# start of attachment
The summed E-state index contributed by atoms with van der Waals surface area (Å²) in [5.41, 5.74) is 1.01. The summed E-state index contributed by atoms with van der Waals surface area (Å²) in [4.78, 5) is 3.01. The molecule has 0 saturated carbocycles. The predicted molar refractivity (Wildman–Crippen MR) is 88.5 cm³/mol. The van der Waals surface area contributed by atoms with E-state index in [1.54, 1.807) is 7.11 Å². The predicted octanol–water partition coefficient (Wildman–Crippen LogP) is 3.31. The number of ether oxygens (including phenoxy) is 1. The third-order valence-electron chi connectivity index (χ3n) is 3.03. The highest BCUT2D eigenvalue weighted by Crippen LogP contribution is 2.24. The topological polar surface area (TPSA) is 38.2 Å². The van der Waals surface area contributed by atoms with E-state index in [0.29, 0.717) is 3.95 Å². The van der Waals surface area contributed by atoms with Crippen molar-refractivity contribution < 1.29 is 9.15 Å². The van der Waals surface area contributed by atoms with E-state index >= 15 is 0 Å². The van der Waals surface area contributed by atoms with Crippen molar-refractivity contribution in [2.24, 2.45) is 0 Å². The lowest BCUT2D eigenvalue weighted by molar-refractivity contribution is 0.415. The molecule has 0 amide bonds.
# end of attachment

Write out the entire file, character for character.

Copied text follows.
The summed E-state index contributed by atoms with van der Waals surface area (Å²) in [5.41, 5.74) is 1.01. The summed E-state index contributed by atoms with van der Waals surface area (Å²) in [4.78, 5) is 3.01. The molecule has 0 saturated carbocycles. The predicted molar refractivity (Wildman–Crippen MR) is 88.5 cm³/mol. The van der Waals surface area contributed by atoms with E-state index in [1.54, 1.807) is 7.11 Å². The predicted octanol–water partition coefficient (Wildman–Crippen LogP) is 3.31. The number of ether oxygens (including phenoxy) is 1. The third-order valence-electron chi connectivity index (χ3n) is 3.03. The highest BCUT2D eigenvalue weighted by Crippen LogP contribution is 2.24. The topological polar surface area (TPSA) is 38.2 Å². The van der Waals surface area contributed by atoms with E-state index in [0.29, 0.717) is 3.95 Å². The van der Waals surface area contributed by atoms with Crippen molar-refractivity contribution < 1.29 is 9.15 Å². The van der Waals surface area contributed by atoms with E-state index >= 15 is 0 Å². The van der Waals surface area contributed by atoms with Crippen molar-refractivity contribution in [2.24, 2.45) is 0 Å². The lowest BCUT2D eigenvalue weighted by molar-refractivity contribution is 0.415. The molecule has 0 amide bonds.